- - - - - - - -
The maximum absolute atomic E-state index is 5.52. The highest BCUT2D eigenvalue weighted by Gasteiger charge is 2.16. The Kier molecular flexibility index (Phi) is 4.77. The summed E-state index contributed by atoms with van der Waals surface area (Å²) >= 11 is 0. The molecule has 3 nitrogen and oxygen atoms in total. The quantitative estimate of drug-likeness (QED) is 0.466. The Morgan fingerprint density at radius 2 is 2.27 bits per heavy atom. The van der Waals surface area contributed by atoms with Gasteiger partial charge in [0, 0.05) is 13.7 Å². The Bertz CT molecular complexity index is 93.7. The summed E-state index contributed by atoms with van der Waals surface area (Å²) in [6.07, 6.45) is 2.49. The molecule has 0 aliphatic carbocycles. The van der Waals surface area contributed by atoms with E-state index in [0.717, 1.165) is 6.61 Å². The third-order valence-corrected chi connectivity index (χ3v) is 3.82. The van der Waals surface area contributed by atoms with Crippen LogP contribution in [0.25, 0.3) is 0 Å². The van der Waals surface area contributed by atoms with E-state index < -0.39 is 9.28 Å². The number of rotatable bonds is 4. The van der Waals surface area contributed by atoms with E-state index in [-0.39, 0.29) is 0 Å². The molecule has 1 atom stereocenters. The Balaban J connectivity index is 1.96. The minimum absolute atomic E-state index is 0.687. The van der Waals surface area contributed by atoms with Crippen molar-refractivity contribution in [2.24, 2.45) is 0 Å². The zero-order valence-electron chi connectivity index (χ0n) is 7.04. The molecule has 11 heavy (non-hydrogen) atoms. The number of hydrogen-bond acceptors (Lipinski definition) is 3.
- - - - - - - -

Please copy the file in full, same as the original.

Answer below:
The maximum absolute atomic E-state index is 5.52. The highest BCUT2D eigenvalue weighted by Gasteiger charge is 2.16. The Kier molecular flexibility index (Phi) is 4.77. The summed E-state index contributed by atoms with van der Waals surface area (Å²) >= 11 is 0. The molecule has 3 nitrogen and oxygen atoms in total. The quantitative estimate of drug-likeness (QED) is 0.466. The Morgan fingerprint density at radius 2 is 2.27 bits per heavy atom. The van der Waals surface area contributed by atoms with Gasteiger partial charge in [0, 0.05) is 13.7 Å². The Bertz CT molecular complexity index is 93.7. The summed E-state index contributed by atoms with van der Waals surface area (Å²) in [6.07, 6.45) is 2.49. The molecule has 0 aliphatic carbocycles. The van der Waals surface area contributed by atoms with E-state index in [0.717, 1.165) is 6.61 Å². The third-order valence-corrected chi connectivity index (χ3v) is 3.82. The van der Waals surface area contributed by atoms with Crippen LogP contribution in [0.25, 0.3) is 0 Å². The van der Waals surface area contributed by atoms with E-state index < -0.39 is 9.28 Å². The number of rotatable bonds is 4. The van der Waals surface area contributed by atoms with E-state index in [-0.39, 0.29) is 0 Å². The molecule has 1 atom stereocenters. The Balaban J connectivity index is 1.96. The minimum absolute atomic E-state index is 0.687. The van der Waals surface area contributed by atoms with Crippen molar-refractivity contribution in [2.24, 2.45) is 0 Å². The zero-order valence-electron chi connectivity index (χ0n) is 7.04. The molecule has 11 heavy (non-hydrogen) atoms. The number of hydrogen-bond acceptors (Lipinski definition) is 3.